That was the Court’s basis, in 2012, for rul­ing that states had to be able to opt out of Obama­care’s Medi­caid ex­pan­sion, and the chal­lengers’ view of the law’s sub­sidies might be just as un­reas­on­able, Kennedy sug­ges­ted. And the court tries to avoid read­ing am­bigu­ous stat­utes in ways that would make them un­con­sti­tu­tion­al.

“It does seem to me that if pe­ti­tion­ers’ ar­gu­ment is cor­rect, this is just not a ra­tion­al choice for the states to make, and that they’re be­ing co­erced,” Kennedy said.

2) John Roberts: “If you’re right ­­”¦ that would in­dic­ate that a sub­sequent ad­min­is­tra­tion could change that in­ter­pret­a­tion?”

Roberts didn’t say much dur­ing Wed­nes­day’s ar­gu­ment, but the one sub­stant­ive point he did ad­dress seemed to cast doubt on one of the Justice De­part­ment’s strategies to win the case. Un­der a well-es­tab­lished doc­trine known as Chev­ron de­fer­ence, when a stat­ute is am­bigu­ous, the court of­ten de­fers to the in­ter­pret­a­tion of the agency tasked with im­ple­ment­ing it.

So­li­cit­or Gen­er­al Don­ald Ver­rilli said he doesn’t think the Af­ford­able Care Act is vague about who gets sub­sidies. But if the Court dis­agrees, he said, Chev­ron would mean that the gov­ern­ment still wins.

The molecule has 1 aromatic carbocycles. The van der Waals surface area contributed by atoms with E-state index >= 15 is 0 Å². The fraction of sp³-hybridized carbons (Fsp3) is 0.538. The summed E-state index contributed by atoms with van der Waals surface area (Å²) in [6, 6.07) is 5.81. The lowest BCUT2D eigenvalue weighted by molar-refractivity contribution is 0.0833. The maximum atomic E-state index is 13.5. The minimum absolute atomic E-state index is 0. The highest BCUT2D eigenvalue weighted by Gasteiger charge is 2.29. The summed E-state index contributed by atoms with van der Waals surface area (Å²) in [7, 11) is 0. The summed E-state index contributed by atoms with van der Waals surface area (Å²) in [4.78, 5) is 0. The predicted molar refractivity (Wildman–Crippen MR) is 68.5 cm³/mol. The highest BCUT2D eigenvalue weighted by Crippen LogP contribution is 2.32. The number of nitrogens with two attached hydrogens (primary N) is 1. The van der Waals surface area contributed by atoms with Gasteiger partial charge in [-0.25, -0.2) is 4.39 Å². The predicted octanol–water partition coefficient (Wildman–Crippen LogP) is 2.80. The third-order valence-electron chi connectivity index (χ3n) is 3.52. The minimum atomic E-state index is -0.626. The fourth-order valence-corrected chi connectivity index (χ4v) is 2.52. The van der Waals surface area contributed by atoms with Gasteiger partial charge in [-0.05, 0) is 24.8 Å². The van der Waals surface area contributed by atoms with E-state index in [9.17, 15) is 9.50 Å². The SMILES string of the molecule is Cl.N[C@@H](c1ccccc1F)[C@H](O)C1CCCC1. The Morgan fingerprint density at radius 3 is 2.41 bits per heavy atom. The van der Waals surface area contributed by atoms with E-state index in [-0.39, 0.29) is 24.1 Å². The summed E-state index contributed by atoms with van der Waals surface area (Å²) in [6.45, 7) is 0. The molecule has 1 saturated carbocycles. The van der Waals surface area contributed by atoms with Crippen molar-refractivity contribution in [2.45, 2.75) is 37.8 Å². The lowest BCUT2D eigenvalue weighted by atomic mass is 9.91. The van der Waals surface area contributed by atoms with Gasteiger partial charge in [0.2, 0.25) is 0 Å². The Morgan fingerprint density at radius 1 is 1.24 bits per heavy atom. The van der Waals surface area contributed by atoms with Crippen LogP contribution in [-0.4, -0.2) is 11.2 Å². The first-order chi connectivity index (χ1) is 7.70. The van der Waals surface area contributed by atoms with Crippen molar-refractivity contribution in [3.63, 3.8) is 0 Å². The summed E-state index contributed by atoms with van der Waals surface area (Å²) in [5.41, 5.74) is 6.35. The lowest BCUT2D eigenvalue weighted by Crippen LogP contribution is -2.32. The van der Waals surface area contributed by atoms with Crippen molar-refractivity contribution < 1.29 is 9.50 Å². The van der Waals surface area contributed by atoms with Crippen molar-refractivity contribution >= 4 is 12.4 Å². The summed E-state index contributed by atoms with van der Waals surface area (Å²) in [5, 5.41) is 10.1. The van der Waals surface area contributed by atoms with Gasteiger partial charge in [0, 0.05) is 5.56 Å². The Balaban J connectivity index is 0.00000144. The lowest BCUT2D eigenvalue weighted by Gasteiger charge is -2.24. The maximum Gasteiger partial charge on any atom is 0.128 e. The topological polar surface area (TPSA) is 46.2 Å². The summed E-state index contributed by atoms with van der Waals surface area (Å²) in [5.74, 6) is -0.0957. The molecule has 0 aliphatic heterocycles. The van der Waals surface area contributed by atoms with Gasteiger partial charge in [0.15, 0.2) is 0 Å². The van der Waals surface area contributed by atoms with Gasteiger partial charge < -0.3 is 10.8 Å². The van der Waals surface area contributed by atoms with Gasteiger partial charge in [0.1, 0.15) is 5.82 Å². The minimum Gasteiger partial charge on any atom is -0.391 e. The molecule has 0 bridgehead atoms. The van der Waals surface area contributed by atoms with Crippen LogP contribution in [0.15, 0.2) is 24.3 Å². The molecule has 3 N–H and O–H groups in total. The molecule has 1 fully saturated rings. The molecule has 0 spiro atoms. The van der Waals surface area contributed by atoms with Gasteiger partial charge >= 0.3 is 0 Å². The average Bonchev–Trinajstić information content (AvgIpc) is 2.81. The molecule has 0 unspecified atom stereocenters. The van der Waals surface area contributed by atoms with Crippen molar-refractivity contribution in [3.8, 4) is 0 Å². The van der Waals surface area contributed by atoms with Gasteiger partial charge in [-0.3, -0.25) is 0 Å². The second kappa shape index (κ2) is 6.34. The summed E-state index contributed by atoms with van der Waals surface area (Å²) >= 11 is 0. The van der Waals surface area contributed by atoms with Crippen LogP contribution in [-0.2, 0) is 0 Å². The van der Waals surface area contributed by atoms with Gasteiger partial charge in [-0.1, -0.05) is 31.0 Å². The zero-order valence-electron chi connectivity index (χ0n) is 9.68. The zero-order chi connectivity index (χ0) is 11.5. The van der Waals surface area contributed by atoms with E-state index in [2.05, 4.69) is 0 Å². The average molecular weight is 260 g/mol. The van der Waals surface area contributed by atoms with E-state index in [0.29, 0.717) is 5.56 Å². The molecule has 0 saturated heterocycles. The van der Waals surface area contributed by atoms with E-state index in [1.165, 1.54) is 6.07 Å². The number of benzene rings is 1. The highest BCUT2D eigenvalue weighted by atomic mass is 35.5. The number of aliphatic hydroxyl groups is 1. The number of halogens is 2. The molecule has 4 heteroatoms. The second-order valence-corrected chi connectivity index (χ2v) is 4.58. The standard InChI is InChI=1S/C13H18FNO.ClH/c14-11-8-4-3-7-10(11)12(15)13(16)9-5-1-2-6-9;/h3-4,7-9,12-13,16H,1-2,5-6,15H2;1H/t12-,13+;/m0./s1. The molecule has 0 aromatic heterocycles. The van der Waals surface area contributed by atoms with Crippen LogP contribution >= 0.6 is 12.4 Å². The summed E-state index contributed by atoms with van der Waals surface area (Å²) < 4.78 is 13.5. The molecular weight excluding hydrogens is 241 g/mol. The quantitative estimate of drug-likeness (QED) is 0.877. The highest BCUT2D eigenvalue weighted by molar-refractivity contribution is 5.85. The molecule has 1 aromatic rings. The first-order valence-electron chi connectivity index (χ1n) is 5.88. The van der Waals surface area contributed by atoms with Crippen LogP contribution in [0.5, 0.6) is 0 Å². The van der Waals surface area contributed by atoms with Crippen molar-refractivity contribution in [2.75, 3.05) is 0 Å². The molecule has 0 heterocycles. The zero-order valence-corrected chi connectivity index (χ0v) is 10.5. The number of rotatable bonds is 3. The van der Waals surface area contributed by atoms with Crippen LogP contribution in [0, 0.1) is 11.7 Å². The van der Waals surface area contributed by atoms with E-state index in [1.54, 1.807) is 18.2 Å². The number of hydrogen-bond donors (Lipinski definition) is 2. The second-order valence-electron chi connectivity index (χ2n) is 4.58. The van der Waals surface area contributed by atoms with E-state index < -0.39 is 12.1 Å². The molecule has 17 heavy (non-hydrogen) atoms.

The ar­gu­ment has been a con­sist­ent safety net for the gov­ern­ment; it won the pre­vi­ous round of this case on Chev­ron grounds. But it didn’t get much trac­tion Wed­nes­day. As Roberts noted, a win based on Chev­ron would mean that a Re­pub­lic­an ad­min­is­tra­tion could change the IRS’s in­ter­pret­a­tion and still claim the same de­fer­ence from the courts as it began to with­hold sub­sidies.

Kennedy wasn’t in­to it, either.

“If it’s am­bigu­ous, then we think about Chev­ron,” Kennedy said. “But it seems to me a drastic step for us to say that the de­part­ment of In­tern­al Rev­en­ue and its dir­ect­or can make this call one way or the oth­er when there are, what, bil­lions of dol­lars of sub­sidies in­volved here?”

3) Samuel Alito: “So go­ing for­ward, there would be no harm.”